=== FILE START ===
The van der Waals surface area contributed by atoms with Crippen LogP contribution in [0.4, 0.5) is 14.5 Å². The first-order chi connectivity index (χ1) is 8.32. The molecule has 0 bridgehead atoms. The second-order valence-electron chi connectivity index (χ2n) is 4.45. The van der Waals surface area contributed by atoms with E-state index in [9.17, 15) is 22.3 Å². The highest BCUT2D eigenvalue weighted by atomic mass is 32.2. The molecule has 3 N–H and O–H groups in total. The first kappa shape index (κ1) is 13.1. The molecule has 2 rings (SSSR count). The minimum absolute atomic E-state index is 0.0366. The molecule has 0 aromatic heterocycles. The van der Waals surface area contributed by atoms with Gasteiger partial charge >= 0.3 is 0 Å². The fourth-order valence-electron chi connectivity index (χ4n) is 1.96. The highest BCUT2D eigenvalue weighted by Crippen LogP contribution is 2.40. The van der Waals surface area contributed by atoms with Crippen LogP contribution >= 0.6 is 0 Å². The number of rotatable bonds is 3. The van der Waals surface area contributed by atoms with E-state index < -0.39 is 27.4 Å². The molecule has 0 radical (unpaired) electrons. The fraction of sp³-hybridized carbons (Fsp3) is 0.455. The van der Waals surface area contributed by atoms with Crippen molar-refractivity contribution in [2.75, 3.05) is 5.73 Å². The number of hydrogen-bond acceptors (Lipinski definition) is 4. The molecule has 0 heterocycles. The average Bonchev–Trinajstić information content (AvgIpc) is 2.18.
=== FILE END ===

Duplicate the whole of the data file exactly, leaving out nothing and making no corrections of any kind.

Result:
The van der Waals surface area contributed by atoms with Crippen LogP contribution in [0.4, 0.5) is 14.5 Å². The first-order chi connectivity index (χ1) is 8.32. The molecule has 0 bridgehead atoms. The second-order valence-electron chi connectivity index (χ2n) is 4.45. The van der Waals surface area contributed by atoms with E-state index in [9.17, 15) is 22.3 Å². The highest BCUT2D eigenvalue weighted by atomic mass is 32.2. The molecule has 3 N–H and O–H groups in total. The first kappa shape index (κ1) is 13.1. The molecule has 2 rings (SSSR count). The minimum absolute atomic E-state index is 0.0366. The molecule has 0 aromatic heterocycles. The van der Waals surface area contributed by atoms with Gasteiger partial charge >= 0.3 is 0 Å². The fourth-order valence-electron chi connectivity index (χ4n) is 1.96. The highest BCUT2D eigenvalue weighted by Crippen LogP contribution is 2.40. The van der Waals surface area contributed by atoms with Crippen LogP contribution >= 0.6 is 0 Å². The number of rotatable bonds is 3. The van der Waals surface area contributed by atoms with E-state index < -0.39 is 27.4 Å². The molecule has 0 radical (unpaired) electrons. The fraction of sp³-hybridized carbons (Fsp3) is 0.455. The van der Waals surface area contributed by atoms with Crippen molar-refractivity contribution in [2.75, 3.05) is 5.73 Å². The number of hydrogen-bond acceptors (Lipinski definition) is 4. The molecule has 0 heterocycles. The average Bonchev–Trinajstić information content (AvgIpc) is 2.18.